Steve’s Premature Birth Bill granted Second Reading
Maternity and Paternity Leave (Premature Birth) Bill
The House of Commons has backed Steve’s Ten Minute Rule Motion, which will allow him to introduce his Maternity and Paternity Leave (Premature Birth) Bill.
The Bill aims to extend maternal and paternal for parents of premature babies. Second Reading of the Bill, where MPs will debate the full proposals, will be on 16 December.
The campaign for the law change has been led by Croydon resident Catriona Ogilvy. You can sign Catriona’s petition backing the change here.
The speech in full
I beg to move,
That leave be given to bring in a Bill to amend Part 8 of the Employment Rights Act 1996 to make provision about maternity and paternity leave for parents of babies born prematurely; and for connected purposes.
Having a premature baby is one of the most traumatic experiences that any parent can go through. Instead of bringing home the healthy baby they had longed for, their tiny baby is put inside an incubator, fighting for its life, surrounded by tubes, wires and bleeping monitors. Instead of holding their baby close, these parents can only watch as their baby struggles to breathe, dependent on life support and intensive care. This can go on for weeks and months before a baby is well enough to go home. The stress, anxiety and worry lead two in every five premature mums to suffer mental ill health. Parents fall into debt from the unplanned expense of daily journeys to hospital, overnight accommodation or eating in expensive hospital cafes.
One mum told me her baby spent three months in intensive care, and that time was all taken out of her statutory maternity leave. So her baby suffers twice: first, from the serious health complications of being born too soon and, secondly, from having less time at home with mum and dad—vital bonding time that can affect a child’s development for many years to come.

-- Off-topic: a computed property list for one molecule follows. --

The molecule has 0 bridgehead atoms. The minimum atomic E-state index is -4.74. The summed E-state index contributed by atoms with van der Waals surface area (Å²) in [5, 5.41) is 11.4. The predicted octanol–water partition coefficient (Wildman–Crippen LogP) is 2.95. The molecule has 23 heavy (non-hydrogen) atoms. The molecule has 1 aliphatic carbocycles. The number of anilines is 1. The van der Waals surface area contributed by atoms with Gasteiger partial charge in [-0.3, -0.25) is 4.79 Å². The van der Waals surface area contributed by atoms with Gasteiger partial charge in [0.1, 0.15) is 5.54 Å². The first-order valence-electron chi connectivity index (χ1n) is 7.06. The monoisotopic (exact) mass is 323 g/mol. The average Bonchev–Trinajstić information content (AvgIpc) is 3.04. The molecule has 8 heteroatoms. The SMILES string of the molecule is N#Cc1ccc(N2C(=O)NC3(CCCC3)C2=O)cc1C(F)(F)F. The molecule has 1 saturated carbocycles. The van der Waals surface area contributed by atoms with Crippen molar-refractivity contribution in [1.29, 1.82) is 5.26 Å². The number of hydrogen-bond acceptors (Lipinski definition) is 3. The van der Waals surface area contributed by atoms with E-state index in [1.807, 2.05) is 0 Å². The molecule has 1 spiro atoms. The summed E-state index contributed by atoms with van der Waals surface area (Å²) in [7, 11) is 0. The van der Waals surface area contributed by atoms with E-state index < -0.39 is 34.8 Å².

I spoke to another mum who told me that once she had gone back to work, her employer would not give her the extra time off she needed to deal with her premature child’s frequent illnesses. She lost her job, and her family lost that vital extra income. I spoke to a dad who had to go back to work the day after his baby was born three months too soon and was fighting for her life in an incubator. Most people would agree that his family needed him more at that time than his employer did, but the law did not give him the support he needed to be there with his family. We should give the parents of premature babies all the support they need to cope at one of the most traumatic times they will ever experience.
I pay tribute to a Croydon mum and tireless campaigner, Catriona Ogilvy, who started campaigning on this issue after her two beautiful little boys were born prematurely. Over 100,000 people have already signed her online petition. I should also like to recognise the outstanding work of the charity Bliss, which campaigns for the rights of premature babies and their families.
It is time the law recognised the special needs of premature babies’ parents by extending their leave so that they can give their vulnerable, tiny babies all the love and care they need and deserve. This measure commands growing support in the country, it is the right thing to do, and it deserves the support of this House.
Question put and agreed to.
That Mr Steve Reed, Norman Lamb, Heidi Allen, Chris Philp, Wes Streeting, Dan Jarvis, Stella Creasy, Mr Gareth Thomas, Jenny Chapman, Lyn Brown, Heidi Alexander and Lisa Nandy present the Bill.
Mr Steve Reed accordingly presented the Bill.
Bill read the First time; to be read a Second time on Friday 16 December, and to be printed (Bill 81).
Steven Reed is Labour MP for Croydon North and Shadow Minister for Children and Families. In 2018 his private member’s bill on reducing violent mental health restraint became law. In June 2019 he launched Labour’s civil society strategy outlining radical plans to empower citizens and communities.
Steve chairs the Cooperative Councils Innovation Network, co-chairs the All-Party Parliamentary Group for London, was Leader of Lambeth Council 2006-12 where he led the council’s children’s services to become best-rated in the country and pioneered the public-health approach to tackling violent youth crime. He worked in publishing for 16 years and was an elected trade union branch secretary.